Friday, July 29, 2022

Hollyhocks

I know you have hollyhocks in your garden, Nancy. I have just successfully moved mine to the front of my house which makes the front look So Much Better. My garden plans move at a glacial pace, and this has been a long time coming.

Monday, July 4, 2022

J. D. Salinger's popcorn salt recipe

I was listening to NPR one day several months ago and they were talking about J. D. Salinger and at the end of the bit they gave his popcorn salt recipe. Since I was driving I couldn't write it down but later I looked it up and listened to my very first podcast.  It was on Christopher Kimball's  Milk Street.  

If I was a true blogger I would write all sorts of lovely prose about it and post a fancy picture.  But I am not so here is the recipe.  

 1/4 Cup Diamond Crystal Kosher salt, 

4 t. garlic powder,  

2 t. onion powder, 

2 t. Curry (I used Penzy's NOW Curry),  

2 t. paprika,  

2 t. marjoram,  

2 t. dill.

The directions were to grind it with a mortar and pestle but I don't think I remembered that.

It is very good on popcorn.  

However I have recently been using it on all sorts of things.  Eggs, Polenta, mashed potatoes.  It is a good blend. I wonder what I will use it on next!

Now I want some popcorn!

Hugs,
Nancy


Sunday, March 20, 2022

Embroidery on my new (to me) Willcox and Gibbs handcrank.

My first piece sewn with the Willcox and Gibbs.
I did it!

I ordered an antique sewing machine on the internet.  I have heard all the horror stories but Wolfegang's Collectibles has a sterling reputation and I felt safe.

I have been wanting a Willcox and Gibbs handcrank chain stitch machine for a while. When I saw Michael had a selection I was first in line.  

This is what the box looked like when I picked it up at the post office.

The box with the machine in it.

And this is what it looked like after I opened it.

Really?  There is a sewing machine in there?

I started removing the grey stuff. 
It is fairly stiff foam.  Lots and lots of foam.

Eventually I could access the box the machine was in. It was wrapped tightly with cling wrap.
Cling wrapped box. 
I was excited to open it.  When I did it found....
MORE FOAM!

This was what was in it.  I had to remove one piece to even see the machine.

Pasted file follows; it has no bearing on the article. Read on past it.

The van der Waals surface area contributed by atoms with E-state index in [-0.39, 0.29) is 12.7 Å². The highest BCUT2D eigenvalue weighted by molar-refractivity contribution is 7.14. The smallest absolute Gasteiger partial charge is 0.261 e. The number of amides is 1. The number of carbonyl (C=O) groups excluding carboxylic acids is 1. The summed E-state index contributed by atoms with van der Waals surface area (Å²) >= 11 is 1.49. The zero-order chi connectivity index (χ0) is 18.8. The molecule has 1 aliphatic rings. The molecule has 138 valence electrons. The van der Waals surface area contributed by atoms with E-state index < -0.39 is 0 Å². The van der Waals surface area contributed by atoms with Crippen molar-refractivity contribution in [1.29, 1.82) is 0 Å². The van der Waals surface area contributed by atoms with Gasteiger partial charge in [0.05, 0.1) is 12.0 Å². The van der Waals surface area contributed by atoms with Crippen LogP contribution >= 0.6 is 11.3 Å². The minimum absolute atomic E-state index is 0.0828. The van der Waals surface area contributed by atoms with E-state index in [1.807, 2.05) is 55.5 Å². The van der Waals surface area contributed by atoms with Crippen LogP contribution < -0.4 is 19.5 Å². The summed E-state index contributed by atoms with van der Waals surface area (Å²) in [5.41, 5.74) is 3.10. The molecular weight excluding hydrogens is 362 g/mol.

Anybody need some foam?

Eventually, with much careful foam removal, I uncovered this little beauty.
         More cling wrap!

And then I got it out.  It was in there very tight!  I put the spool holder and the crank on. They had been removed (and cling wrapped) for safe shipping.  Then I admired it greatly.
So pretty!

I had to clean and polish it up and oil it a lot and play with it a little.  It is working perfectly, the tension is correct and I am thrilled to have it.

So, anyone want some foam?


Hugs,
Nancy







The Lunch Box mayonnaise recipe

The Lunch Box book

Mary makes her own mayonnaise.  She has been coaching me on making it also.  I've made it once.

I wanted to share this recipe I found in a 1946 cookbook.  I think I will try this recipe next time. There isn't a lot of variation in the recipes but I tend to get "creative" and need to dial it back a little. 

This is the cover page of the book.   Maybe I should read more of it.  I just found the mayo recipe when the book opened to that page as I was moving it.

1946.  Only 76 years old.

And here is the recipe.

I'll probably lower the sodium.

I will continue to use Mary's method with an immersion blender and a narrow glass jar.  It was super easy and fast.  Lemon juice is a must.

Hugs,
Nancy



Thursday, February 17, 2022

Playing with a miniature block

The finished 5" block

A friend challenged several of us with a tiny little block that she found somewhere online. I don't know where so can't credit the quilter.

The Challenge

I figured the small blocks finished at an inch.  Since I was bored with the Bonnie Hunter Mystery Quilt I was supposed to be sewing it looked like a fun challenge.  I already had most of the quarter square units waiting for me to do something with them, so I dug them out.